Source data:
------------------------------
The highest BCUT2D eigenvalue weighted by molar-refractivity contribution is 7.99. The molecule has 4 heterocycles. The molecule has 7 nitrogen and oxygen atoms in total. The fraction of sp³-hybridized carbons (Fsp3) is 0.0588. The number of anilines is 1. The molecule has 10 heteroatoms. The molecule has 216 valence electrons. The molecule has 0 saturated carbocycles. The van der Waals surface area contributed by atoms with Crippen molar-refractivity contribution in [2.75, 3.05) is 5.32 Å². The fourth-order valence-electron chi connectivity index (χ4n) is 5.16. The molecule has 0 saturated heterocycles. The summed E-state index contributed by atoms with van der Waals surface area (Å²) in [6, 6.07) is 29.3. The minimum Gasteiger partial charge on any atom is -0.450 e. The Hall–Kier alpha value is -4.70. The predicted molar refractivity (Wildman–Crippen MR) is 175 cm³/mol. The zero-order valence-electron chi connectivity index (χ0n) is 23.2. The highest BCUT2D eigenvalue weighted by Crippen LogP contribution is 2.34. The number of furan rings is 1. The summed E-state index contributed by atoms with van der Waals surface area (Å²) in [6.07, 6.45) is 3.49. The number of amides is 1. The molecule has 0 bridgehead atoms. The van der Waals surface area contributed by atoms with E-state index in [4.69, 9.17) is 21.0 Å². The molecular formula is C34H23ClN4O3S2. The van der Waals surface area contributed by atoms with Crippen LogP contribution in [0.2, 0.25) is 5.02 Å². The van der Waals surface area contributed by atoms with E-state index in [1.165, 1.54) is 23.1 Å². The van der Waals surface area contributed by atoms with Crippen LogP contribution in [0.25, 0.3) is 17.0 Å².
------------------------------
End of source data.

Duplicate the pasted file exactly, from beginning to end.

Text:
The highest BCUT2D eigenvalue weighted by molar-refractivity contribution is 7.99. The molecule has 4 heterocycles. The molecule has 7 nitrogen and oxygen atoms in total. The fraction of sp³-hybridized carbons (Fsp3) is 0.0588. The number of anilines is 1. The molecule has 10 heteroatoms. The molecule has 216 valence electrons. The molecule has 0 saturated carbocycles. The van der Waals surface area contributed by atoms with Crippen molar-refractivity contribution in [2.75, 3.05) is 5.32 Å². The fourth-order valence-electron chi connectivity index (χ4n) is 5.16. The molecule has 0 saturated heterocycles. The summed E-state index contributed by atoms with van der Waals surface area (Å²) in [6, 6.07) is 29.3. The minimum Gasteiger partial charge on any atom is -0.450 e. The Hall–Kier alpha value is -4.70. The predicted molar refractivity (Wildman–Crippen MR) is 175 cm³/mol. The zero-order valence-electron chi connectivity index (χ0n) is 23.2. The highest BCUT2D eigenvalue weighted by Crippen LogP contribution is 2.34. The number of furan rings is 1. The summed E-state index contributed by atoms with van der Waals surface area (Å²) in [6.07, 6.45) is 3.49. The number of amides is 1. The molecule has 0 bridgehead atoms. The van der Waals surface area contributed by atoms with E-state index in [4.69, 9.17) is 21.0 Å². The molecular formula is C34H23ClN4O3S2. The van der Waals surface area contributed by atoms with Crippen LogP contribution in [0.2, 0.25) is 5.02 Å². The van der Waals surface area contributed by atoms with E-state index in [1.165, 1.54) is 23.1 Å². The van der Waals surface area contributed by atoms with Crippen LogP contribution in [0.25, 0.3) is 17.0 Å².